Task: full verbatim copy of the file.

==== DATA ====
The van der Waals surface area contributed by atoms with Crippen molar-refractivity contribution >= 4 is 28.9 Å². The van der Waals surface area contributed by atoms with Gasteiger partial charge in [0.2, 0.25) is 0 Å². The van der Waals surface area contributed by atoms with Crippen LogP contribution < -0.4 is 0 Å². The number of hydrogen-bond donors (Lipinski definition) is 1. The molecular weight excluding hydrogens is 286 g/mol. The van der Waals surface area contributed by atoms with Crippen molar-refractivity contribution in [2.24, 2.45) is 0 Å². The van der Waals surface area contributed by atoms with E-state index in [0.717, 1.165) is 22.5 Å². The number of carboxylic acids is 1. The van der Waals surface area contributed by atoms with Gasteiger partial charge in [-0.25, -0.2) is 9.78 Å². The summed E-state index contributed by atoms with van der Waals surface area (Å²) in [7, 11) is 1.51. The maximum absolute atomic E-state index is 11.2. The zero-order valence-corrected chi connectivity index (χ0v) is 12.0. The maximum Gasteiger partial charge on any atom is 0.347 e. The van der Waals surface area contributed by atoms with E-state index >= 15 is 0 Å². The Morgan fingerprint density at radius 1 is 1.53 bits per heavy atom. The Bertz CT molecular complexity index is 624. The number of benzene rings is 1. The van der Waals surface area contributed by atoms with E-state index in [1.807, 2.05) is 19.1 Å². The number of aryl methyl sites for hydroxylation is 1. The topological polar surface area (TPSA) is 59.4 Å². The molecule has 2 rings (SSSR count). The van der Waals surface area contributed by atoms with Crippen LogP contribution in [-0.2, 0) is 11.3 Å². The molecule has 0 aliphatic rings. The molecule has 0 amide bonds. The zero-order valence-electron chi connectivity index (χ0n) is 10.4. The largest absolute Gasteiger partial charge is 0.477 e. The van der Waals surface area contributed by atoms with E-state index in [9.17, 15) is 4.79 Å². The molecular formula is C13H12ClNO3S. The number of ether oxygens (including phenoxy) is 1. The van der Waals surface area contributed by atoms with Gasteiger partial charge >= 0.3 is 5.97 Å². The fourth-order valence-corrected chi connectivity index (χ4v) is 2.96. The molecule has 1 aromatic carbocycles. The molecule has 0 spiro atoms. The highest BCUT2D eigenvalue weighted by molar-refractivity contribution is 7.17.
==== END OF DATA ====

The van der Waals surface area contributed by atoms with Crippen molar-refractivity contribution >= 4 is 28.9 Å². The van der Waals surface area contributed by atoms with Gasteiger partial charge in [0.2, 0.25) is 0 Å². The van der Waals surface area contributed by atoms with Crippen LogP contribution < -0.4 is 0 Å². The number of hydrogen-bond donors (Lipinski definition) is 1. The molecular weight excluding hydrogens is 286 g/mol. The van der Waals surface area contributed by atoms with Crippen molar-refractivity contribution in [2.24, 2.45) is 0 Å². The van der Waals surface area contributed by atoms with E-state index in [0.717, 1.165) is 22.5 Å². The number of carboxylic acids is 1. The van der Waals surface area contributed by atoms with Gasteiger partial charge in [-0.25, -0.2) is 9.78 Å². The summed E-state index contributed by atoms with van der Waals surface area (Å²) in [7, 11) is 1.51. The maximum absolute atomic E-state index is 11.2. The zero-order valence-corrected chi connectivity index (χ0v) is 12.0. The maximum Gasteiger partial charge on any atom is 0.347 e. The van der Waals surface area contributed by atoms with E-state index >= 15 is 0 Å². The Morgan fingerprint density at radius 1 is 1.53 bits per heavy atom. The Bertz CT molecular complexity index is 624. The number of benzene rings is 1. The van der Waals surface area contributed by atoms with E-state index in [1.807, 2.05) is 19.1 Å². The number of aryl methyl sites for hydroxylation is 1. The topological polar surface area (TPSA) is 59.4 Å². The molecule has 2 rings (SSSR count). The van der Waals surface area contributed by atoms with Crippen LogP contribution in [-0.2, 0) is 11.3 Å². The molecule has 0 aliphatic rings. The molecule has 0 amide bonds. The zero-order valence-electron chi connectivity index (χ0n) is 10.4. The largest absolute Gasteiger partial charge is 0.477 e. The van der Waals surface area contributed by atoms with E-state index in [9.17, 15) is 4.79 Å². The molecular formula is C13H12ClNO3S. The number of ether oxygens (including phenoxy) is 1. The van der Waals surface area contributed by atoms with Gasteiger partial charge >= 0.3 is 5.97 Å². The fourth-order valence-corrected chi connectivity index (χ4v) is 2.96. The molecule has 1 aromatic carbocycles. The molecule has 0 spiro atoms. The highest BCUT2D eigenvalue weighted by molar-refractivity contribution is 7.17.